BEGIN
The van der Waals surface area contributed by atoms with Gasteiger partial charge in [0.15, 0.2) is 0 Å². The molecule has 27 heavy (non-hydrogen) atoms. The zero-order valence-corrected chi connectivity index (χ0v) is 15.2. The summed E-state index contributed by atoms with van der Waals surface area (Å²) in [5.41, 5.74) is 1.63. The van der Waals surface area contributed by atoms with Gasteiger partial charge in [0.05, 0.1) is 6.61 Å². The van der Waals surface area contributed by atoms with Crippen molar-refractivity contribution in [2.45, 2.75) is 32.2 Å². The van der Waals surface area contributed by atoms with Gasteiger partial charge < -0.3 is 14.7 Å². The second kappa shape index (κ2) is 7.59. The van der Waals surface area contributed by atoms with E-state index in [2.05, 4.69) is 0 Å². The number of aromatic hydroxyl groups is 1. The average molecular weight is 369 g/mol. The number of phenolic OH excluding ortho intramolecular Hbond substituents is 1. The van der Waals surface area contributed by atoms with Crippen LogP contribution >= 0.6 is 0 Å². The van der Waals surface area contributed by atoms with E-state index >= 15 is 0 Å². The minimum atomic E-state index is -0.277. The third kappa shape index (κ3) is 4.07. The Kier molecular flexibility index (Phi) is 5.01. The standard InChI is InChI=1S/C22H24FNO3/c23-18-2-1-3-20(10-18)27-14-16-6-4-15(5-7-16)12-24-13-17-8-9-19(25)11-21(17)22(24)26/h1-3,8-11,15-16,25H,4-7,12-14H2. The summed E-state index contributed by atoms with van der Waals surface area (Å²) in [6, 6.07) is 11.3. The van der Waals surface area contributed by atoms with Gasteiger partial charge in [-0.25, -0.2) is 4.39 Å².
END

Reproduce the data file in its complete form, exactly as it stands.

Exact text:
The van der Waals surface area contributed by atoms with Gasteiger partial charge in [0.15, 0.2) is 0 Å². The molecule has 27 heavy (non-hydrogen) atoms. The zero-order valence-corrected chi connectivity index (χ0v) is 15.2. The summed E-state index contributed by atoms with van der Waals surface area (Å²) in [5.41, 5.74) is 1.63. The van der Waals surface area contributed by atoms with Gasteiger partial charge in [0.05, 0.1) is 6.61 Å². The van der Waals surface area contributed by atoms with Crippen molar-refractivity contribution in [2.45, 2.75) is 32.2 Å². The van der Waals surface area contributed by atoms with Gasteiger partial charge < -0.3 is 14.7 Å². The second kappa shape index (κ2) is 7.59. The van der Waals surface area contributed by atoms with E-state index in [2.05, 4.69) is 0 Å². The number of aromatic hydroxyl groups is 1. The average molecular weight is 369 g/mol. The number of phenolic OH excluding ortho intramolecular Hbond substituents is 1. The van der Waals surface area contributed by atoms with Crippen LogP contribution >= 0.6 is 0 Å². The van der Waals surface area contributed by atoms with E-state index >= 15 is 0 Å². The minimum atomic E-state index is -0.277. The third kappa shape index (κ3) is 4.07. The Kier molecular flexibility index (Phi) is 5.01. The standard InChI is InChI=1S/C22H24FNO3/c23-18-2-1-3-20(10-18)27-14-16-6-4-15(5-7-16)12-24-13-17-8-9-19(25)11-21(17)22(24)26/h1-3,8-11,15-16,25H,4-7,12-14H2. The summed E-state index contributed by atoms with van der Waals surface area (Å²) in [6, 6.07) is 11.3. The van der Waals surface area contributed by atoms with Gasteiger partial charge in [-0.25, -0.2) is 4.39 Å².